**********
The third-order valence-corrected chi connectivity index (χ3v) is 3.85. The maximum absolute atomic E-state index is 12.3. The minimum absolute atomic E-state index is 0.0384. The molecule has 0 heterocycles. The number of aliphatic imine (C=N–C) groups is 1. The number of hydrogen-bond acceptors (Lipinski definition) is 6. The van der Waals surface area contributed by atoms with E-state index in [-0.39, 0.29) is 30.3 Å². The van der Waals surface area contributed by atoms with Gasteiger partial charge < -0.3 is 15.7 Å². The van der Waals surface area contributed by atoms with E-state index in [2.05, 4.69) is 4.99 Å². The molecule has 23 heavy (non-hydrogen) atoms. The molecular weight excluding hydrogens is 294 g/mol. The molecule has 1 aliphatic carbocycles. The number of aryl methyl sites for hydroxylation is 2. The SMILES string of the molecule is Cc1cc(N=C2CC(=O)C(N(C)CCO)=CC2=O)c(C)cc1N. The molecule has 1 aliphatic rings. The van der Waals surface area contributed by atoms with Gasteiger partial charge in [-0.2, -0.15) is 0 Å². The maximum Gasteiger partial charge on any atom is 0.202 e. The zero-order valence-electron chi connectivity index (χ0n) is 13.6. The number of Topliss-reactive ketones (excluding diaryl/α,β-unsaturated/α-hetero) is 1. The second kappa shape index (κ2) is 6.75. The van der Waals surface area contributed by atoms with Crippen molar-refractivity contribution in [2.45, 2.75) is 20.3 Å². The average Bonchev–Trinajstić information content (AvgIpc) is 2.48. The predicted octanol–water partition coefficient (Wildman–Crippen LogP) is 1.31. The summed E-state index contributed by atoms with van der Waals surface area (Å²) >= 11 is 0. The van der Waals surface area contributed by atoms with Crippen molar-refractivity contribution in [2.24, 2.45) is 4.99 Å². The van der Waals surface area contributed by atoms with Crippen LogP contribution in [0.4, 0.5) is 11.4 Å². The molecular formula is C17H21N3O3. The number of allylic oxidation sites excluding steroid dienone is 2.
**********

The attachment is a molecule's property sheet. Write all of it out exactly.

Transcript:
The third-order valence-corrected chi connectivity index (χ3v) is 3.85. The maximum absolute atomic E-state index is 12.3. The minimum absolute atomic E-state index is 0.0384. The molecule has 0 heterocycles. The number of aliphatic imine (C=N–C) groups is 1. The number of hydrogen-bond acceptors (Lipinski definition) is 6. The van der Waals surface area contributed by atoms with E-state index in [-0.39, 0.29) is 30.3 Å². The van der Waals surface area contributed by atoms with Gasteiger partial charge < -0.3 is 15.7 Å². The van der Waals surface area contributed by atoms with E-state index in [2.05, 4.69) is 4.99 Å². The molecule has 23 heavy (non-hydrogen) atoms. The molecular weight excluding hydrogens is 294 g/mol. The molecule has 1 aliphatic carbocycles. The number of aryl methyl sites for hydroxylation is 2. The SMILES string of the molecule is Cc1cc(N=C2CC(=O)C(N(C)CCO)=CC2=O)c(C)cc1N. The molecule has 1 aliphatic rings. The van der Waals surface area contributed by atoms with Gasteiger partial charge in [-0.2, -0.15) is 0 Å². The maximum Gasteiger partial charge on any atom is 0.202 e. The zero-order valence-electron chi connectivity index (χ0n) is 13.6. The number of Topliss-reactive ketones (excluding diaryl/α,β-unsaturated/α-hetero) is 1. The second kappa shape index (κ2) is 6.75. The van der Waals surface area contributed by atoms with Crippen molar-refractivity contribution in [2.45, 2.75) is 20.3 Å². The average Bonchev–Trinajstić information content (AvgIpc) is 2.48. The predicted octanol–water partition coefficient (Wildman–Crippen LogP) is 1.31. The summed E-state index contributed by atoms with van der Waals surface area (Å²) >= 11 is 0. The van der Waals surface area contributed by atoms with Crippen molar-refractivity contribution in [2.24, 2.45) is 4.99 Å². The van der Waals surface area contributed by atoms with Crippen LogP contribution in [0.4, 0.5) is 11.4 Å². The molecular formula is C17H21N3O3. The number of allylic oxidation sites excluding steroid dienone is 2.